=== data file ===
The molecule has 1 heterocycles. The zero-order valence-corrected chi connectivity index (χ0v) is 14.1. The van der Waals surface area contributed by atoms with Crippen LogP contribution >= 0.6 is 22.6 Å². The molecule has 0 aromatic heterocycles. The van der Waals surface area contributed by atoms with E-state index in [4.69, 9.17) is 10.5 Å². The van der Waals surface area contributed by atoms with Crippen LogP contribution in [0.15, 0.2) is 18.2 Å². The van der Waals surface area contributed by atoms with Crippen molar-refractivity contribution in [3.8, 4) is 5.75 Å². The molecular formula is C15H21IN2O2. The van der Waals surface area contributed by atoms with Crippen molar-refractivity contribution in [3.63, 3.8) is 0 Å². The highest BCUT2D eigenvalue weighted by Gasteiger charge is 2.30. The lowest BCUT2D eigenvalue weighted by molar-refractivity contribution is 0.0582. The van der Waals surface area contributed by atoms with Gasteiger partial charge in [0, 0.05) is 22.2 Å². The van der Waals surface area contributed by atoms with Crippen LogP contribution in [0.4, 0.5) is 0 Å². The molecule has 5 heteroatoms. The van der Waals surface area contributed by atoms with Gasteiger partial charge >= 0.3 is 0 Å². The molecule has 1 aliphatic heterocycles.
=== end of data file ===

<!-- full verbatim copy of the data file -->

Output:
The molecule has 1 heterocycles. The zero-order valence-corrected chi connectivity index (χ0v) is 14.1. The van der Waals surface area contributed by atoms with Crippen LogP contribution >= 0.6 is 22.6 Å². The molecule has 0 aromatic heterocycles. The van der Waals surface area contributed by atoms with E-state index in [4.69, 9.17) is 10.5 Å². The van der Waals surface area contributed by atoms with Crippen LogP contribution in [0.15, 0.2) is 18.2 Å². The van der Waals surface area contributed by atoms with Crippen molar-refractivity contribution in [3.8, 4) is 5.75 Å². The molecular formula is C15H21IN2O2. The van der Waals surface area contributed by atoms with Crippen molar-refractivity contribution in [3.63, 3.8) is 0 Å². The highest BCUT2D eigenvalue weighted by Gasteiger charge is 2.30. The lowest BCUT2D eigenvalue weighted by molar-refractivity contribution is 0.0582. The van der Waals surface area contributed by atoms with Gasteiger partial charge in [0, 0.05) is 22.2 Å². The van der Waals surface area contributed by atoms with Crippen LogP contribution in [0.4, 0.5) is 0 Å². The molecule has 5 heteroatoms. The van der Waals surface area contributed by atoms with Gasteiger partial charge >= 0.3 is 0 Å². The molecule has 1 aliphatic heterocycles.